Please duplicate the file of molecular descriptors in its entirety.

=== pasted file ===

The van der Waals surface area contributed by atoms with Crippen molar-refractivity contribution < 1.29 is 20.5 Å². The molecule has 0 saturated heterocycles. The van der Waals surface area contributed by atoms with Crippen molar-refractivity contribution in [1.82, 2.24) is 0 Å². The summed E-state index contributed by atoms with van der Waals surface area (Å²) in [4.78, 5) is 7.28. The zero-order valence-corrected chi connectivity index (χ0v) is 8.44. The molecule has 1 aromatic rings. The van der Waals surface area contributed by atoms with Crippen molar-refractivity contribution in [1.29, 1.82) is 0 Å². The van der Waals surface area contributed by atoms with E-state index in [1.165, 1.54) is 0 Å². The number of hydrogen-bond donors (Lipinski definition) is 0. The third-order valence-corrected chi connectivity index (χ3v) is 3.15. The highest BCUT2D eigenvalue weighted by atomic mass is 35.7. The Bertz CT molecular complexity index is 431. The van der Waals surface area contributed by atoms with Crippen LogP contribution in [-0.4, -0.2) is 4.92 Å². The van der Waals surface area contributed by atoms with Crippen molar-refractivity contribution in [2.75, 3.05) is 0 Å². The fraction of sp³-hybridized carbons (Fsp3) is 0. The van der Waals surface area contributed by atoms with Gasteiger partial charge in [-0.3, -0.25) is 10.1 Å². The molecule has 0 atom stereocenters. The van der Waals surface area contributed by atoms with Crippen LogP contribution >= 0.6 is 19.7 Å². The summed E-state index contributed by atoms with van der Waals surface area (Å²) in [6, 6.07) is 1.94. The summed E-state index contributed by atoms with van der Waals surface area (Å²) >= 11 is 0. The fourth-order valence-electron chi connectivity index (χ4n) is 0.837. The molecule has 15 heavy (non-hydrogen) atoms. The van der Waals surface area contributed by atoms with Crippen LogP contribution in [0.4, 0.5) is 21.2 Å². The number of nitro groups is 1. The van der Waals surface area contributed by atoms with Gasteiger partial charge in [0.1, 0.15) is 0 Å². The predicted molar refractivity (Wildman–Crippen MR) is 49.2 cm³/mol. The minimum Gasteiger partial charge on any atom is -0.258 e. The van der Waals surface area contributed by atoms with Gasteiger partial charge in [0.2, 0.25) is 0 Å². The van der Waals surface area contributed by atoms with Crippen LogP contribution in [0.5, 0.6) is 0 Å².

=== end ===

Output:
The van der Waals surface area contributed by atoms with Crippen molar-refractivity contribution < 1.29 is 20.5 Å². The molecule has 0 saturated heterocycles. The van der Waals surface area contributed by atoms with Crippen molar-refractivity contribution in [1.82, 2.24) is 0 Å². The summed E-state index contributed by atoms with van der Waals surface area (Å²) in [4.78, 5) is 7.28. The zero-order valence-corrected chi connectivity index (χ0v) is 8.44. The molecule has 1 aromatic rings. The van der Waals surface area contributed by atoms with Crippen molar-refractivity contribution in [1.29, 1.82) is 0 Å². The van der Waals surface area contributed by atoms with E-state index in [1.165, 1.54) is 0 Å². The number of hydrogen-bond donors (Lipinski definition) is 0. The third-order valence-corrected chi connectivity index (χ3v) is 3.15. The highest BCUT2D eigenvalue weighted by atomic mass is 35.7. The Bertz CT molecular complexity index is 431. The van der Waals surface area contributed by atoms with Crippen LogP contribution in [-0.4, -0.2) is 4.92 Å². The van der Waals surface area contributed by atoms with Crippen molar-refractivity contribution in [2.75, 3.05) is 0 Å². The fraction of sp³-hybridized carbons (Fsp3) is 0. The van der Waals surface area contributed by atoms with Gasteiger partial charge in [-0.3, -0.25) is 10.1 Å². The molecule has 0 atom stereocenters. The van der Waals surface area contributed by atoms with Crippen LogP contribution >= 0.6 is 19.7 Å². The summed E-state index contributed by atoms with van der Waals surface area (Å²) in [6, 6.07) is 1.94. The summed E-state index contributed by atoms with van der Waals surface area (Å²) >= 11 is 0. The fourth-order valence-electron chi connectivity index (χ4n) is 0.837. The molecule has 15 heavy (non-hydrogen) atoms. The van der Waals surface area contributed by atoms with Crippen LogP contribution in [0.4, 0.5) is 21.2 Å². The number of nitro groups is 1. The van der Waals surface area contributed by atoms with Gasteiger partial charge in [0.1, 0.15) is 0 Å². The predicted molar refractivity (Wildman–Crippen MR) is 49.2 cm³/mol. The minimum Gasteiger partial charge on any atom is -0.258 e. The van der Waals surface area contributed by atoms with Gasteiger partial charge in [0.2, 0.25) is 0 Å². The van der Waals surface area contributed by atoms with Crippen LogP contribution in [0.5, 0.6) is 0 Å².